Why Billion Dollar Red Hat and OpenStack Need to Dance

On Februar 29, 2012, Red Hat’s fiscal year came to a close and they are expected to cross an important milestone; becoming the first billion dollar commercial open source software company.  Whether or not you believe they are the first open source software company to cross this mythical threshold is inconsequential, the fact is Red Hat has done it.  With all my sincerest respect and admiration, I tip my “red hat” to this historical accomplishment.

With all due respect to other Linux distributions such as Canonical (Ubuntu) and SUSE, Red Hat is the de facto standard for Enterprise Linux.  They have a reputation for building a quality product, have a stable of certified applications from leading ISVs, maintain a “Cisco-like” army of certified professionals, and provide long term support for their products.  Unlike the early years of their business, Red Hat’s biggest threat does not come from a new operating system challenger ala Microsoft; it comes from virtualization vendors with all eyes on VMware, Microsoft, Citrix, and Oracle.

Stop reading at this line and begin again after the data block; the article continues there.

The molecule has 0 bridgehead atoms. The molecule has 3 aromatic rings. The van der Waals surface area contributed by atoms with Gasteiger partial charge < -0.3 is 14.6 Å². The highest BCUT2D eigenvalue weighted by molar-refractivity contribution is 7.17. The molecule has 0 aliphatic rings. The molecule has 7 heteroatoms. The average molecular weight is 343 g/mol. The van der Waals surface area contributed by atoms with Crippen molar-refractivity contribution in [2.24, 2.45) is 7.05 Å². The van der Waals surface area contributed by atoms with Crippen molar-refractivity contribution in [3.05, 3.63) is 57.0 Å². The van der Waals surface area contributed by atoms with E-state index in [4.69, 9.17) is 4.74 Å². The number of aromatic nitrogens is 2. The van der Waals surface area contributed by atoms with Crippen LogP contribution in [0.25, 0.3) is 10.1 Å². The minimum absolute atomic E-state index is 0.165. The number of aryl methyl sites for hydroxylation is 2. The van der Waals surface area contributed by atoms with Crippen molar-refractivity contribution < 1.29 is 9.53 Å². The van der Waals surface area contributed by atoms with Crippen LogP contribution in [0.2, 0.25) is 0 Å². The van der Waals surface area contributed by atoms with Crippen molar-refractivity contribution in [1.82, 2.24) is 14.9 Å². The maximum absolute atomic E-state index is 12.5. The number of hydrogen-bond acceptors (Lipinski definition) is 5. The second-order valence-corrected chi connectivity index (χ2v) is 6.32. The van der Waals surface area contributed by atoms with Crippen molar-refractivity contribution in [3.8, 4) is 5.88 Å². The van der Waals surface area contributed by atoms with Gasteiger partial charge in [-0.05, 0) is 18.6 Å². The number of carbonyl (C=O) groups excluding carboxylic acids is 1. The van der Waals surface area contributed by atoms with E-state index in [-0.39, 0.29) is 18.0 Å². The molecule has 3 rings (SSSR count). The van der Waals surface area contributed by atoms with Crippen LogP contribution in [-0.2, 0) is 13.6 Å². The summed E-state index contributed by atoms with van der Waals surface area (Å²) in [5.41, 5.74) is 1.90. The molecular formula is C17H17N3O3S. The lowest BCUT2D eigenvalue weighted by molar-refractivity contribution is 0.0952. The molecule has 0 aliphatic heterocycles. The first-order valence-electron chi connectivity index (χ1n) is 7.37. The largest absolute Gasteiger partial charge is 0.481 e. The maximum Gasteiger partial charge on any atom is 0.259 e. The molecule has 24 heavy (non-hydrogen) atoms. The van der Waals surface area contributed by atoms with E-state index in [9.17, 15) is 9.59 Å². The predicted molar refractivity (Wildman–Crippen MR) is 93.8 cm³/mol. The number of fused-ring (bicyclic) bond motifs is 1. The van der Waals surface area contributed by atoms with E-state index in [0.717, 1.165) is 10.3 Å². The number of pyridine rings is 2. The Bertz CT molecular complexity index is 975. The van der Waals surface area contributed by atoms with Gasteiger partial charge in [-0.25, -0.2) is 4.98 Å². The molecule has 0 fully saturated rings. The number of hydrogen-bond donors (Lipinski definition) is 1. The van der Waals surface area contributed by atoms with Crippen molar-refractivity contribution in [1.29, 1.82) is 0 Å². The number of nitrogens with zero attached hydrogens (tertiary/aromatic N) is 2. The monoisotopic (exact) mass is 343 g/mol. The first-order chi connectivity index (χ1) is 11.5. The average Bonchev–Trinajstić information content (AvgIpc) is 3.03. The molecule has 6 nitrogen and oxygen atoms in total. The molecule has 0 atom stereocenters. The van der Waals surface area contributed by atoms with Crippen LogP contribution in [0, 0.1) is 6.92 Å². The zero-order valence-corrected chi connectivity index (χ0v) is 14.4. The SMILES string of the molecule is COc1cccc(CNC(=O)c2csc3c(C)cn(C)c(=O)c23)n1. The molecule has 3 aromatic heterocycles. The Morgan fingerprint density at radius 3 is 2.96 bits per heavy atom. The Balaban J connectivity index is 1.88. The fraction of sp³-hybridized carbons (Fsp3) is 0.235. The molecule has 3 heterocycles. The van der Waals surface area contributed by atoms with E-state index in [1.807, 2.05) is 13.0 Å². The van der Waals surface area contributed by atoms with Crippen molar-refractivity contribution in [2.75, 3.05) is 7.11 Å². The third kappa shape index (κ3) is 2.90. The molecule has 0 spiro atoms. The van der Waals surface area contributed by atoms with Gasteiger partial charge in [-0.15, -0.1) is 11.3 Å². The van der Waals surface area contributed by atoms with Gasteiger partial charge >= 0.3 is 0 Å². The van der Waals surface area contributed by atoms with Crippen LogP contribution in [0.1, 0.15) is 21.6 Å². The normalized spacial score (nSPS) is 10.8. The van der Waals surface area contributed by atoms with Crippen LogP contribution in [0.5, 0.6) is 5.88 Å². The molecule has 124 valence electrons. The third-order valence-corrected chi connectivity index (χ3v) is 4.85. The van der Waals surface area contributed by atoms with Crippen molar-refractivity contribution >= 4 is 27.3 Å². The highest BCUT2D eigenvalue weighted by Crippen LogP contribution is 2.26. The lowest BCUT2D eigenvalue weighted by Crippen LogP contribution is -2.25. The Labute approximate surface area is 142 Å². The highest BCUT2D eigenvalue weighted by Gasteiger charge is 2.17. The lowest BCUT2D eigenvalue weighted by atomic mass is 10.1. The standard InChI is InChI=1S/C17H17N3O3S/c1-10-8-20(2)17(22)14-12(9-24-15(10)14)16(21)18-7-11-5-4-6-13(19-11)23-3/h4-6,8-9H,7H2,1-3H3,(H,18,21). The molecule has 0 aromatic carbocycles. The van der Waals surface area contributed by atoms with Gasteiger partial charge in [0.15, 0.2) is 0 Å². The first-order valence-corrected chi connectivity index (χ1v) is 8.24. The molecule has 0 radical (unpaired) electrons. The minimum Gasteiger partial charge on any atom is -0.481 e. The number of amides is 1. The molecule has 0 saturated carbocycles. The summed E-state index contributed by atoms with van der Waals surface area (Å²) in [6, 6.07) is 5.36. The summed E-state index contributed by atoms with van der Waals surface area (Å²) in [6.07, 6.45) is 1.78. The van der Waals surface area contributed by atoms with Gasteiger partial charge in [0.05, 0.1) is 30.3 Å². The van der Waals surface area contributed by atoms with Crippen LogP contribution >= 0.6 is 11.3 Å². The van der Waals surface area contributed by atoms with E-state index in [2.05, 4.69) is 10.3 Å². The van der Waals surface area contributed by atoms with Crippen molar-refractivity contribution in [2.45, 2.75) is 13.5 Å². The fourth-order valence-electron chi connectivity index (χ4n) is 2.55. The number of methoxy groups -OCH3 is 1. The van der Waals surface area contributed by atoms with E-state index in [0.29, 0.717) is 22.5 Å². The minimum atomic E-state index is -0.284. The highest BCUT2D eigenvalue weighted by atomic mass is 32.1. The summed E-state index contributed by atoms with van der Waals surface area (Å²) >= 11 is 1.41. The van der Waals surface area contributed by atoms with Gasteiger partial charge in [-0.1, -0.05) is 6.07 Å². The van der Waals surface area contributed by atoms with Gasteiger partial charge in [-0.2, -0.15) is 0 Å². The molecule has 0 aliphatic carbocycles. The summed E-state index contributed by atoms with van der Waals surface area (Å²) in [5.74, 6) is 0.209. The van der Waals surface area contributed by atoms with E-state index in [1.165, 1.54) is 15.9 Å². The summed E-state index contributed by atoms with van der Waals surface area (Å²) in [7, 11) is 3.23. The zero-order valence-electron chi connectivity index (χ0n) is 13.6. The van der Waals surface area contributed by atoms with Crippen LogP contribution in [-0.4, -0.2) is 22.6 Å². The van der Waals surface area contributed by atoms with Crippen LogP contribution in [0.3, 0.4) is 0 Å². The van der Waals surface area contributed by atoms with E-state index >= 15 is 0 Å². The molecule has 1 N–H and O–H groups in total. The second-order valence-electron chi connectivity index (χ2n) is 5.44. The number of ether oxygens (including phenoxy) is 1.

The good news is that Red Hat foresaw this threat and purchased Qumranet in 2008, which created kernel-based virtual machine or KVM.  The bad news is while VMware grew to a virtualization powerhouse, it took Red Hat until January 2012 to release a real challenger within Red Hat Enterprise Virtualization 3.0 (RHEV3). With this release, the next chapter in Red Hat’s history is unfolding within the Cloud era.

Meanwhile, OpenStack is nothing short of an amazing story of the power of open source and of community.  In July 2010, Rackspace and NASA jointly launched OpenStack and less than 2 years later OpenStack has the backing of over 150 companies with names like Dell, AT&T, HP, Citrix, and more.  Additionally, you’ll find the likes of Canonical and SUSE, but Red Hat is noticeably absent.  However, is Red Hat really that far away?

All one has to do is open OpenStack’s Administrator Manual and you will find instructions on “Installing OpenStack Compute on Red Hat Enterprise Linux 6”.  Also, looking closely at the list of contributing companies you will find Gluster (one of my favorites), a project acquired by Red Hat on the list.

In the battle for virtualization supremacy, OpenStack is a vital weapon against the competition.  Sure, Red Hat has Aeolus and Deltacloud, but what would the world look like with a RHEO (Red Hat Enterprise OpenStack) edition?   Wouldn’t such a release accelerate OpenStack’s rise in the Enterprise while opening up a new revenue source for Red Hat?

Before any of this can happen, Red Hat and OpenStack must dance.  Sure, there are reports that early on Red Hat was invited by Rackspace to join OpenStack but they refused due to its governance model.  However, things have changed as Rackspace has transitioned management of OpenStack to an independent OpenStack Foundation with a defined mission and structure.  Can Red Hat and OpenStack unite under this new model?